Quackenbush survives 12-hole playoff to capture championship flight

  • Posted: Monday, September 10, 2012 12:01 a.m.
    UPDATED: Thursday, September 13, 2012 10:39 p.m.
Staff Photo by Ben Baugh
Brian Quackenbush receives his trophy and congratulations from Aiken City Mayor Fred Cavanaugh after winning the championship flight.
Staff Photo by Ben Baugh Brian Quackenbush receives his trophy and congratulations from Aiken City Mayor Fred Cavanaugh after winning the championship flight.

Brian Quackenbush finally hit the shot exactly like he wanted to with a 5-iron on the 18th hole, the 12th hole of a playoff, where he and tournament director Bo McCullough traded shots during the championship flight of the Aiken Amateur Golf Championship on Sunday at the Aiken Golf Club.

The two golfers ended up tied at the end of regulation at 2-under par, and the fifth time proved to be the charm for the 41-year-old golfer, who had previously played professionally on the minitour.

“I got in there and hit one left, right, right and right, and then I finally hit one straight,” said Quackenbush, who played the 18th hole five times, once in regulation and four times during the playoff. “I got in there close enough to make it.”

The golfers took part in a 4-hole playoff, where they remained tied before going to a sudden-death format. Quackenbush prevailed, but both golfers had steely determination that factored into their play during the final round and playoff.

Quackenbush has been in a number of playoffs – several went for a number of holes – but he can’t recall one that was longer than the playoff he participated in on Sunday.

“It was nice that we’re out there and having a good time,” said Quackenbush. “(McCullough’s) a good guy. It didn’t surprise me at all that Bo came in there with a nice, steady second round. It didn’t surprise me that he kept on slugging them in there close and making birdies and pars. I knew it was going to be tough as consistent as he is. He’s a good putter, too.”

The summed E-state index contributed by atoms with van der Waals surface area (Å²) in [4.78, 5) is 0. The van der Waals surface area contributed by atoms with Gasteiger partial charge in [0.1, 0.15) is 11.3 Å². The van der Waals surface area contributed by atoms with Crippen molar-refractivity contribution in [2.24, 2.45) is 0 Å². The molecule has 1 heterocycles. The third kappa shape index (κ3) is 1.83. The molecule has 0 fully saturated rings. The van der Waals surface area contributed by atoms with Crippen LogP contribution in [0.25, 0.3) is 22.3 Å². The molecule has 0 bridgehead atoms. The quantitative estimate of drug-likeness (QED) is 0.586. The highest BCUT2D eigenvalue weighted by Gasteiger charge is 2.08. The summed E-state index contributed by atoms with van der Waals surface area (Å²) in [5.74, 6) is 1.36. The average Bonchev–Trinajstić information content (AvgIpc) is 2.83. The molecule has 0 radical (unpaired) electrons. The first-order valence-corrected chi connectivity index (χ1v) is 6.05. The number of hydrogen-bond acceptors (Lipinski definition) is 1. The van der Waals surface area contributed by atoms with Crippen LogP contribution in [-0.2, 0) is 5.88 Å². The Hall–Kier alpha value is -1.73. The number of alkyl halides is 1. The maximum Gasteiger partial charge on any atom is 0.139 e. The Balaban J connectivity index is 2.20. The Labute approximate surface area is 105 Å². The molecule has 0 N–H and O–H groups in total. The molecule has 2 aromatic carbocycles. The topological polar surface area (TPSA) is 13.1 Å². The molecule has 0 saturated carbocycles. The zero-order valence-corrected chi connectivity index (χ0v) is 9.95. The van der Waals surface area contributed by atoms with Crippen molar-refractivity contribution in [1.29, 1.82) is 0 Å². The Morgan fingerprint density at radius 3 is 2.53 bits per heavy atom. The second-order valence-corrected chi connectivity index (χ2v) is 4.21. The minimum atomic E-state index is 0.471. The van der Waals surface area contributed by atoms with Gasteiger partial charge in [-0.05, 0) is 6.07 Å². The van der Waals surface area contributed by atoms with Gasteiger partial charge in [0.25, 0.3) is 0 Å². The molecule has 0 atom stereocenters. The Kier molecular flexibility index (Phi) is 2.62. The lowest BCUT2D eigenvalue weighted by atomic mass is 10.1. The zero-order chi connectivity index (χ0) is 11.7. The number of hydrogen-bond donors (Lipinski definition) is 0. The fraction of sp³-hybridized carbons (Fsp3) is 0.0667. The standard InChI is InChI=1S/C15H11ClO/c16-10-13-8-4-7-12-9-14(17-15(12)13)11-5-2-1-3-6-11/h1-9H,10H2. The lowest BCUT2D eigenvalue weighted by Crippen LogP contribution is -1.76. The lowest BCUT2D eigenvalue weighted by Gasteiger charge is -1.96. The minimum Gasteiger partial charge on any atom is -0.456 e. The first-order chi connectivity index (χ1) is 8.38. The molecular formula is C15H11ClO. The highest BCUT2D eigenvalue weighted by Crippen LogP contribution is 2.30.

A disciplined approach and taking his round-one shot at a time helped Quackebush with his focus going into the playoff after consecutive bogeys on 15 and 16 during regulation.

“It took me four or five holes to get back into that mentality that you tend to have when you’re playing for a living,” said Quackenbush, who retired from the minitour in 2007 after an injury. “What you tend to do is get really shot-focused. It’s whatever is in front of you. I had a couple of really rough holes where I missed 4-footers at 15 and 16 because I was getting ahead of myself and thinking outside of the shot in hand. It took me four or five holes to get back into that mentality during the playoff.”

Both players found themselves in the zone during the extended round, and made a number of clutch putts to keep the tournament from ending .

The pin placements on the last few holes were challenging, and McCullough took the approach of trying to hit the ball close, in order to be able to make his putts.

“You couldn’t be real aggressive (because of the pin placements), but I tried to be aggressive as I could be without blowing the ball by the hole. It was fun. Brian and I are friends, and I enjoy seeing him win. I’m not disappointed in losing because I played hard all weekend.”

John Hamilton defeated Nick Walker in a one-hole playoff to capture the senior flight championship. Walker won the honors in 2011, and Hamilton was the senior flight champion in 2010.

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